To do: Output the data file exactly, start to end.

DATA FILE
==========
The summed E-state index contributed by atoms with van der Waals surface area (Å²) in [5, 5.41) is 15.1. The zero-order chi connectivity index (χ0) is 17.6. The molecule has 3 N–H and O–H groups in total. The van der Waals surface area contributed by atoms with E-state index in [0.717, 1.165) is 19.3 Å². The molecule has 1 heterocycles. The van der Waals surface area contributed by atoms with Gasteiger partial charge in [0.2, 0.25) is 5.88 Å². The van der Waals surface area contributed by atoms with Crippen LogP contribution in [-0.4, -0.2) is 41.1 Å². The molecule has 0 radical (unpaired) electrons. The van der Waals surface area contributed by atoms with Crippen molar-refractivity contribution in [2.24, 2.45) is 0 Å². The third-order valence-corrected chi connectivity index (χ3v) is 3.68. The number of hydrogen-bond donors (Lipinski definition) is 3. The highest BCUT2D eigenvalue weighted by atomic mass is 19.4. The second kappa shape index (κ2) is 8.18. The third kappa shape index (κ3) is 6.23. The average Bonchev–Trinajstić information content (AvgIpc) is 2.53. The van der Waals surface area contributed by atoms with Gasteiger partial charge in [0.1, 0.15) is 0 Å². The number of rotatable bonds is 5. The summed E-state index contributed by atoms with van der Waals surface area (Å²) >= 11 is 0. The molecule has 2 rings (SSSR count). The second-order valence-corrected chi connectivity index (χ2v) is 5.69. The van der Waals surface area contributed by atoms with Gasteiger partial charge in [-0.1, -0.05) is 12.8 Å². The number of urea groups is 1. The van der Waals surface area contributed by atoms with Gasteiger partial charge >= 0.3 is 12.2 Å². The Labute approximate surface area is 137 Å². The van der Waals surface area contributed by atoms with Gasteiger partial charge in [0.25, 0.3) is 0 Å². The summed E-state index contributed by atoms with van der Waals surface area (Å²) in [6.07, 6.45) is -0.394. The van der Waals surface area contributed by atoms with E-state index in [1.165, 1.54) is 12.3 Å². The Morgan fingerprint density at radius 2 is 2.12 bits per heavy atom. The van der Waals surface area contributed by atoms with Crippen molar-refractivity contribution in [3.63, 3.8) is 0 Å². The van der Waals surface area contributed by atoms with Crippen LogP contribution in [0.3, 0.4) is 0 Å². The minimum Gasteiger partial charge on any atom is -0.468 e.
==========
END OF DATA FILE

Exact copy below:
The summed E-state index contributed by atoms with van der Waals surface area (Å²) in [5, 5.41) is 15.1. The zero-order chi connectivity index (χ0) is 17.6. The molecule has 3 N–H and O–H groups in total. The van der Waals surface area contributed by atoms with E-state index in [0.717, 1.165) is 19.3 Å². The molecule has 1 heterocycles. The van der Waals surface area contributed by atoms with Gasteiger partial charge in [0.2, 0.25) is 5.88 Å². The van der Waals surface area contributed by atoms with Crippen LogP contribution in [-0.4, -0.2) is 41.1 Å². The molecule has 0 radical (unpaired) electrons. The van der Waals surface area contributed by atoms with Crippen molar-refractivity contribution in [2.24, 2.45) is 0 Å². The third-order valence-corrected chi connectivity index (χ3v) is 3.68. The number of hydrogen-bond donors (Lipinski definition) is 3. The highest BCUT2D eigenvalue weighted by atomic mass is 19.4. The second kappa shape index (κ2) is 8.18. The third kappa shape index (κ3) is 6.23. The average Bonchev–Trinajstić information content (AvgIpc) is 2.53. The van der Waals surface area contributed by atoms with Gasteiger partial charge in [0.1, 0.15) is 0 Å². The number of rotatable bonds is 5. The summed E-state index contributed by atoms with van der Waals surface area (Å²) >= 11 is 0. The molecule has 2 rings (SSSR count). The second-order valence-corrected chi connectivity index (χ2v) is 5.69. The van der Waals surface area contributed by atoms with Gasteiger partial charge in [-0.1, -0.05) is 12.8 Å². The number of urea groups is 1. The van der Waals surface area contributed by atoms with Gasteiger partial charge >= 0.3 is 12.2 Å². The Labute approximate surface area is 137 Å². The van der Waals surface area contributed by atoms with Gasteiger partial charge in [0.25, 0.3) is 0 Å². The summed E-state index contributed by atoms with van der Waals surface area (Å²) in [6.07, 6.45) is -0.394. The van der Waals surface area contributed by atoms with E-state index in [1.165, 1.54) is 12.3 Å². The Morgan fingerprint density at radius 2 is 2.12 bits per heavy atom. The van der Waals surface area contributed by atoms with Crippen molar-refractivity contribution in [3.63, 3.8) is 0 Å². The van der Waals surface area contributed by atoms with Crippen LogP contribution in [0.3, 0.4) is 0 Å². The minimum Gasteiger partial charge on any atom is -0.468 e.